Calgary Musicals

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Review: Oil and Water – A Warm-Hearted Play about a Cold-Water Tragedy

I’m just home from Robert Chafe’s Oil and Water, the opening night performance of the 2012 Magnetic North Theatre Festival, “Canada’s National Festival of Contemporary Canadian Theatre in English.” The after-show reception is still going on at Vertigo Theatre as I write this, but I’ve got a 6AM wake-up call so couldn’t stay too long to enjoy the festivities, nor stay up too late to write a long review.

Oil and Water is produced by Artistic Fraud of Newfoundland and is the heartwarming true story of Lanier Phillips, one of only 46 men, and the only black man, who survived when the USS Truxton ran aground near a Newfoundland outport in February 1942. This story is juxtaposed against an older Phillips trying to foster tolerance in his daughter Vonzia, during the Boston riots of 1974, when that city started busing black children to formerly white schools in order to integrate them. It is only when he explains the story of his rescue in Newfoundland by a family who’d never seen a black person before, that he is able to help her get past her hatred of white people and get back on the bus.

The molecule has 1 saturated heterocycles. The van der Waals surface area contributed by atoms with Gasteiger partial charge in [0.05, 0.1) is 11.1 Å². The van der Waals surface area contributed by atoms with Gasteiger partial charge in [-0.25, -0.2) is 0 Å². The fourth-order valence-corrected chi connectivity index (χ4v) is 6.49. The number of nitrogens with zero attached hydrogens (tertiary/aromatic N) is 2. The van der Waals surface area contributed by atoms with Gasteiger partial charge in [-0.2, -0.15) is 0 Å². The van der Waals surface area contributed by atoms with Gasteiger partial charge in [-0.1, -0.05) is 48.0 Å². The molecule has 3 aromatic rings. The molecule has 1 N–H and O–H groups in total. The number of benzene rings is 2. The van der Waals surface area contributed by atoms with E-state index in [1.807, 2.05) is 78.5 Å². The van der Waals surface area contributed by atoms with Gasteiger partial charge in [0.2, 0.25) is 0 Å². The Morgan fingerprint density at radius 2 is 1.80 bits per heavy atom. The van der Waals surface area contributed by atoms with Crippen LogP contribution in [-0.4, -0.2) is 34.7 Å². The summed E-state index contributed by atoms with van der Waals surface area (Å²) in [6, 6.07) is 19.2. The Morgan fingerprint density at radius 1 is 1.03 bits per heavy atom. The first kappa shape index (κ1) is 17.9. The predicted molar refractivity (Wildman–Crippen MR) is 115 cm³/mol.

Although it took me a while to get into it (and it wasn’t really a musical in the conventional sense – having only periodic humming and a teeny bit of singing in the style of African-American gospel and Newfoundland folk music), this was ultimately a fine performance of a very moving show. It really came into its own in Act II when the ship went down. I loved the set by Shawn Kerwin, much of which was composed of buckets and boards, and yes, real water. The focal point was a large triangular structure which was cleverly used at various times to represent the rocking ship, the cliffs up which the sailors had to be carried by their Newfoundland rescuers, and the stairs to the upstairs bedroom in the house of Lanier’s hosts. The acting was top-notch. I particularly liked the portrayals of Lanier at 20 and at 50 by Anderson Ryan Allen and Jeremiah Sparks, respectively, and of his daughter Vonzia (Starr Domingue). The presentation was rounded out by a touching lobby display of photographs from the time of the accident and a 2008 reunion of Phillips and his rescuers in Newfoundland.

The Magnetic North Theatre Festival is usually held in Ottawa, but every other year it goes to another city in Canada. We are fortunate to host it here as part of our 2012 Cultural Capital celebrations. The festival runs until June 23 and includes a number of interesting-looking plays with high-caliber performers from across Canada, as well as opportunities to meet and interact with the artists, and a headline performance by comedian Rick Mercer on Friday June 22.  Oil and Water is the closest thing they have to a musical and it is only playing until Saturday June 16th. Shows are at 7PM (plus a Saturday matinée at 2PM) and tickets are $45.

For more information, go to: Magnetic North Festival

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